The U.S. wind-turbine industry has suffered because government funds aimed at renewable energy have often gone towards buying foreign-made parts. At least, that is the common belief among the general public and, it would seem, the wind industry itself. For example, a recent article in a publication from the American Wind Energy Association stated that the U. S. has ceded its leading position for large sand-casted components for nacelles to the Taiwanese.
This statement misrepresents the current situation, says Rahul Gangulee, director of supply-chain management at Winergy Drive Systems Corp., Elgin, Ill. “The sheer logistics of handling the massive components is driving European OEMs away from Asian suppliers and towards U. S. producers,” says Gangulee. “Buying large castings from China meant long lead times, slow supplier responses, and high freight and handling fees. And the next generations of wind turbines tend to be even larger, which further bolsters the use of U. S. suppliers.”
Currently, facilities such as Hodge Foundry in Greenville, Pa., and Elyria Foundry in Elyria, Ohio, manufacture nacelle components and other massive, utility-scale wind-turbine castings weighing more than 48,000 lb each.
Boding well for future development, USA LLC, part of Finland’s URV Foundry, was recently awarded a $3.5 million grant and a $500,000 loan from the federal government to build a foundry in Eaton Rapids, Mich. It will make castings for wind-turbine components. The foundry will be next to one of its customers, wind-turbine manufacturer Astraeus Wind Energy Inc. “URV castings are best in class,” says Jeff Metts, president of Astraeus. “They will let our company compete with China and any other country.”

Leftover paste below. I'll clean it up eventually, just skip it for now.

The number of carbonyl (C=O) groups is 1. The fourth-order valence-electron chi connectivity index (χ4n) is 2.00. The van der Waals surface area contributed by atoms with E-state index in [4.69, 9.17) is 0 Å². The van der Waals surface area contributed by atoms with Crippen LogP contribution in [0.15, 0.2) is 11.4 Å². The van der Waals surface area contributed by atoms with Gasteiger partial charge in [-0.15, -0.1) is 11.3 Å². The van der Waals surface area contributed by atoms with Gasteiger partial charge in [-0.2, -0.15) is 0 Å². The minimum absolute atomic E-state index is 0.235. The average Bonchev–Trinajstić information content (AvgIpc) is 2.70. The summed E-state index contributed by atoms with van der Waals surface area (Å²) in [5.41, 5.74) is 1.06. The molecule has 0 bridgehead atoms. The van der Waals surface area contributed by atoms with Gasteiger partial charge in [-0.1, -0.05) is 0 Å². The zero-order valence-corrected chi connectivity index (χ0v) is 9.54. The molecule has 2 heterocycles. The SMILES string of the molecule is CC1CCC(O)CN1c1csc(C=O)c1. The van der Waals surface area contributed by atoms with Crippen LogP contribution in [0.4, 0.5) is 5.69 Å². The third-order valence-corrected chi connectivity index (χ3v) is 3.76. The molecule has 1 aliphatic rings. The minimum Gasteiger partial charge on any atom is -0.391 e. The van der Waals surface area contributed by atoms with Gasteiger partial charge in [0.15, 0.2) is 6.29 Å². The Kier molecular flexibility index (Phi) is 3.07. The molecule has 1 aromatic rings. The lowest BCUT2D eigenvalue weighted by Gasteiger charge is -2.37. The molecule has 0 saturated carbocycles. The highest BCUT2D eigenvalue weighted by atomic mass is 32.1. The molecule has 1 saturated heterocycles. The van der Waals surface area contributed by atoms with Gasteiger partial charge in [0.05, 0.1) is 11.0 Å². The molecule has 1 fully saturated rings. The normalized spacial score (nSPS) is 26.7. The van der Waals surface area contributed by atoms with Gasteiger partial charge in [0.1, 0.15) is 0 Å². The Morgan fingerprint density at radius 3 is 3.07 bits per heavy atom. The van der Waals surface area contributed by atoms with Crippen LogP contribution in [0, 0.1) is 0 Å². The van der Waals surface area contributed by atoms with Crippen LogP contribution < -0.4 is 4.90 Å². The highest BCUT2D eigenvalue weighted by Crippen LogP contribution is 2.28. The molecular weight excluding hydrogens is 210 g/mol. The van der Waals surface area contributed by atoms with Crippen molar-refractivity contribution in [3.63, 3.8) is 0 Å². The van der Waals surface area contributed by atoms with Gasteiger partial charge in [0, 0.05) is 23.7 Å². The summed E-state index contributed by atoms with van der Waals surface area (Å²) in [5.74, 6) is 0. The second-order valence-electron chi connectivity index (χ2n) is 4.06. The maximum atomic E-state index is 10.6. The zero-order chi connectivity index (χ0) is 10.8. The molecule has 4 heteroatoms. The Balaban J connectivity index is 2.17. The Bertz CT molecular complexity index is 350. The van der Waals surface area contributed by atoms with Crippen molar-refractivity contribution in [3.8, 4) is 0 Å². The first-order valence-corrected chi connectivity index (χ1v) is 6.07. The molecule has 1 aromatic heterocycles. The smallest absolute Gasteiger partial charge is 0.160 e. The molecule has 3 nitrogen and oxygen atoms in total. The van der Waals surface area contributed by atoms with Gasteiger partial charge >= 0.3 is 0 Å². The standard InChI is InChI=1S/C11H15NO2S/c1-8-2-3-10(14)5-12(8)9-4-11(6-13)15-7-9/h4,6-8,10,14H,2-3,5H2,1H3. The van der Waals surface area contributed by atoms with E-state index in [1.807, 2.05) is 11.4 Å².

Additionally, the American Foundry Society (AFS) and Hodge Foundry recently met with the DoE Wind Sector Energy Leader and specialist from Sandia Labs to discuss boosting the U. S. supply base for wind-energy castings. AFS has also held several sessions on wind energy at its recent Casting Congresses that included participants from U. S. foundries and wind-energy companies. Discussions centered around how to keep OEMs informed about domestic sourcing and that U. S. manufacturers must meet global casting standards.
The idea that American casting technology somehow couldn’t handle wind-turbine needs may have arisen because wind technology was pioneered in Europe using ductile-iron castings, says Raymond W. Monroe, executive vice president of the Steel Founders’ Society of America. “Engineers there designed large castings such as the hub, frame, and gearboxes,” he says. “Europe was the world leader in capacity, with components coming mainly from Germany and Spain.”
The quest to further slash costs eventually drove many European firms to use Asian sources, mainly Chinese, says Monroe. “Money for wind ended up buying castings from Asia because of lower costs from undervalued currencies, cheap labor, and unfair trade policies. But as components get larger, outsourcing to Asia is no longer as attractive.”